What's New With the 2012 Immunization Schedule
Feb 02, 2012
It’s important for doctors, nurses, health care professionals and parents to keep informed about changes to the recommended immunization schedule. Today’s report from the American Academy of Family Physicians (AAFP) details the changes to the 2012 schedule as suggested by the CDC’s Advisory Committee on Immunization Practices (ACIP). Some of the more significant changes concern the following:
Tetanus, diphtheria and acellular pertussis vaccine administration among health care personnel and pregnant women. Specifically, if pregnant women have never received the Tdap vaccine, it is recommended that they be immunized during their second or third trimester rather than in the immediate postpartum period. Addionally, for children who received Tdap as a catch-up dose at age 7 through 10 years, “an adolescent dose should not be given.”
Routine administration of hepatitis B vaccine in people with diabetes.
The addition of the quadrivalent human papillomavirus vaccine for boys and young men. In regards to boys, the HPV4 vaccination is recommended in boys 11 to 12 years of age, with catch-up vaccinations at age 13 to 21. However, it is acceptable to begin HPV4 vaccination in boys as young as 9 years of age.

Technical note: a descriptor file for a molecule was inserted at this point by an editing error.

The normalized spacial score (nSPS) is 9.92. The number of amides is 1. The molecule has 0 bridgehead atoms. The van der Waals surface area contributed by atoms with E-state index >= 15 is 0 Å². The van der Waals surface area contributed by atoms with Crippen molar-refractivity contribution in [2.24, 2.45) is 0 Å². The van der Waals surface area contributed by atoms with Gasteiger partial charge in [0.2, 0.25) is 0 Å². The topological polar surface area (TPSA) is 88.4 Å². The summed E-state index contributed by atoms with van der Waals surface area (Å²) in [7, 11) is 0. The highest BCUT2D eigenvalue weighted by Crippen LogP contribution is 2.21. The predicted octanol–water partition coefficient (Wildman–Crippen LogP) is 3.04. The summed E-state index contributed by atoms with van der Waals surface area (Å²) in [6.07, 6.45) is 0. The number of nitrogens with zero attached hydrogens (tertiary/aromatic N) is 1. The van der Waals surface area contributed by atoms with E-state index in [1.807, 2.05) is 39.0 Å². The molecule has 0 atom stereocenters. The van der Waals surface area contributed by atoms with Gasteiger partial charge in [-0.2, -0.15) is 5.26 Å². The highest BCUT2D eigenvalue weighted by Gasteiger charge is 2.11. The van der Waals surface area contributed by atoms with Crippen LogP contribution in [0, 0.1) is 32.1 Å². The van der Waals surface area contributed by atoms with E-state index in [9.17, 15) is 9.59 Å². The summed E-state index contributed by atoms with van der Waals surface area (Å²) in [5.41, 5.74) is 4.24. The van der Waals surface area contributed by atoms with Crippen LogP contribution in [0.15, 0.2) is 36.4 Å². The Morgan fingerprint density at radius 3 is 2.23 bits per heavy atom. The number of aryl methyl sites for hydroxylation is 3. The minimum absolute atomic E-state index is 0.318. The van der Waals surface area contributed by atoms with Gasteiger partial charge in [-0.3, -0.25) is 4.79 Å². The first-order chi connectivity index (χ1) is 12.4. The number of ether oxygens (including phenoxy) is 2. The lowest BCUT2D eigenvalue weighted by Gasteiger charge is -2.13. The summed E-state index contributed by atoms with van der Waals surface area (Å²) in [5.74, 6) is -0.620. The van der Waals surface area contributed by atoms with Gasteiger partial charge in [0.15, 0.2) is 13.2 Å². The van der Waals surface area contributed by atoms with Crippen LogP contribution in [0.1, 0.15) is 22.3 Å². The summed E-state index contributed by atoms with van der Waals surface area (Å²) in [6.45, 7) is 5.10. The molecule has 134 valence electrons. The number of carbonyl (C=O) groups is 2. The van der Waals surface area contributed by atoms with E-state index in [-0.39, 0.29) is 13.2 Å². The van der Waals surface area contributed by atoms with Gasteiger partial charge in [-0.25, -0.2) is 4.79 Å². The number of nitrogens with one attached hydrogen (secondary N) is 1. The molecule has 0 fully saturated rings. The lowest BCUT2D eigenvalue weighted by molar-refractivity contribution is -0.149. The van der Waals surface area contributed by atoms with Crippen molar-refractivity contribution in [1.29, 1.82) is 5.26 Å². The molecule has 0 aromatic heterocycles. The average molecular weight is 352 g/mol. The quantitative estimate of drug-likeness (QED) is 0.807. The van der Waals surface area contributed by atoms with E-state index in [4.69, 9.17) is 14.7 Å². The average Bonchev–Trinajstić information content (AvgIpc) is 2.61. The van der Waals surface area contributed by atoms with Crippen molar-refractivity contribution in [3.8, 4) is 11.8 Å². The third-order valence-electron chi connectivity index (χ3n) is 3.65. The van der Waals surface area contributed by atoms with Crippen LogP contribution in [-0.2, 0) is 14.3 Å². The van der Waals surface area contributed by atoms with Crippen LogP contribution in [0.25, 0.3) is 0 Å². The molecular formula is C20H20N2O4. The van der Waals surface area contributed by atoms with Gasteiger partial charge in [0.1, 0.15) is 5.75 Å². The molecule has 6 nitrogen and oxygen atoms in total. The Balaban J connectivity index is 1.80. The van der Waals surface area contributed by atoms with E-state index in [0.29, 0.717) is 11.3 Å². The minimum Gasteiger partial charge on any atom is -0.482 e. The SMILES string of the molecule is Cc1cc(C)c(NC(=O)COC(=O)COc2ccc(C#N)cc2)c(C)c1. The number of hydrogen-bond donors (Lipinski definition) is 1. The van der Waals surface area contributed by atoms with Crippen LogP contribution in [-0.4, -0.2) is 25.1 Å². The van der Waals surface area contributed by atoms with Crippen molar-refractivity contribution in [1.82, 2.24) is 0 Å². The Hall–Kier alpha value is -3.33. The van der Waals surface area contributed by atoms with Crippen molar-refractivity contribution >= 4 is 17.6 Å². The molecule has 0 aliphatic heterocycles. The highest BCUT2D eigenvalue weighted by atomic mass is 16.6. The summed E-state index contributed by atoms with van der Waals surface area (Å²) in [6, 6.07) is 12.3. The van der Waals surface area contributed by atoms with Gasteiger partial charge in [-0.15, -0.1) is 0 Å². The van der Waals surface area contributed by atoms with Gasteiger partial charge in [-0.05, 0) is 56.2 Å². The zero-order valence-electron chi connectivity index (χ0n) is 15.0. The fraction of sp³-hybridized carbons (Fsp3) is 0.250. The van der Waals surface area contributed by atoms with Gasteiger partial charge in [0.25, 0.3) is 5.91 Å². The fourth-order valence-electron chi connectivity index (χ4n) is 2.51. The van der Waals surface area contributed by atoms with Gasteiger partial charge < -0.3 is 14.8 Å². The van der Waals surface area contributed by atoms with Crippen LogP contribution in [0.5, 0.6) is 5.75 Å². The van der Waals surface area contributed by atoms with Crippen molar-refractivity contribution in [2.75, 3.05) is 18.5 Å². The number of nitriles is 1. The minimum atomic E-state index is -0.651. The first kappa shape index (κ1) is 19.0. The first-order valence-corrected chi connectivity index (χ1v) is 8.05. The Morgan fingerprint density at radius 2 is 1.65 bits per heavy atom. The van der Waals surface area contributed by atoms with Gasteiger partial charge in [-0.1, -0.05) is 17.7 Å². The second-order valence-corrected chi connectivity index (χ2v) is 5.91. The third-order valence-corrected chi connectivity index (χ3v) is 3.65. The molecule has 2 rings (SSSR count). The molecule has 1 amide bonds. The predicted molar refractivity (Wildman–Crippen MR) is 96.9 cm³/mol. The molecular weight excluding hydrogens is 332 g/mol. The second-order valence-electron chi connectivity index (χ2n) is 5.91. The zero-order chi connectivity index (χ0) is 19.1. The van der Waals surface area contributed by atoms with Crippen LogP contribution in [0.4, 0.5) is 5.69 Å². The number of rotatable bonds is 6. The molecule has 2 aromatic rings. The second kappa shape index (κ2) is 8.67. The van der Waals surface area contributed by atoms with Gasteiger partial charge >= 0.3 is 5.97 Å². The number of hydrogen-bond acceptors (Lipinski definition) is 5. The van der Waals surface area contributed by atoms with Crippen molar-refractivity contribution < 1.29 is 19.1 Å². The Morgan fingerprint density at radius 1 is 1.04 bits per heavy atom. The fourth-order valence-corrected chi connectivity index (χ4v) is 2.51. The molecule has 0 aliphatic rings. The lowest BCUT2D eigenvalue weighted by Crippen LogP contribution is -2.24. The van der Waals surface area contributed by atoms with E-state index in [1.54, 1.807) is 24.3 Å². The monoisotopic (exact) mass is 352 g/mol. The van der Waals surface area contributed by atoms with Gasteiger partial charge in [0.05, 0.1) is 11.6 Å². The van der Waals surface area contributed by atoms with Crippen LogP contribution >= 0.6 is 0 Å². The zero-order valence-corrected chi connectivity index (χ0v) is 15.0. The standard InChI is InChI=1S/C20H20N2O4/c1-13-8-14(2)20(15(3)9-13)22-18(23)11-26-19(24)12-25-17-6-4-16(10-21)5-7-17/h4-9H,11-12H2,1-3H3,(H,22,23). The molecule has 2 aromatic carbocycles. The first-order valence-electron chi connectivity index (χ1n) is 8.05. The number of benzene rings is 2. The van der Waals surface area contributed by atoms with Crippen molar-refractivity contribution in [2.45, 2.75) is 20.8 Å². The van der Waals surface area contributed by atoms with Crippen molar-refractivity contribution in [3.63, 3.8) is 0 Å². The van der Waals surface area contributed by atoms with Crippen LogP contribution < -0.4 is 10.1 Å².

A booster dose of the meningococcal vaccine for children at age 16 is now recommended. The previous schedule recommended immunization at age 11 or 12, but due to waning immunity and higher risk in the late teen years, the new booster recommendation is intended to ensure that protection is maintained through the high-risk window, which occurs between 16 and 21 years, when many are living in close quarters, such as in college dormitories.
It also should be noted that the ACIP recommends that children 6 months to 8 years of age receive two doses of influenza vaccine during the current season if they did not receive at least one dose of the vaccine during the 2010-11 season. It also clarifies the guidance for clarifies the guidance for giving the flu shot to kids with egg allergies. For more complete details on the changes, please refer to the following resources:
2012 Immunization Schedule for Children 0-6 years
2012 Immunization Schedule for Adolescents 7-18 years
2012 Adult Immunization Schedule
If you should have any questions, let us know and we will attempt to direct them to our scientific advisory board for clarification or response.
This guest post was written by Alethea Mshar out of concern for her son Ben. A version of this post originally appeared on her blog Ben’s Writing, Running Mom. Like all parents, my child’s health...
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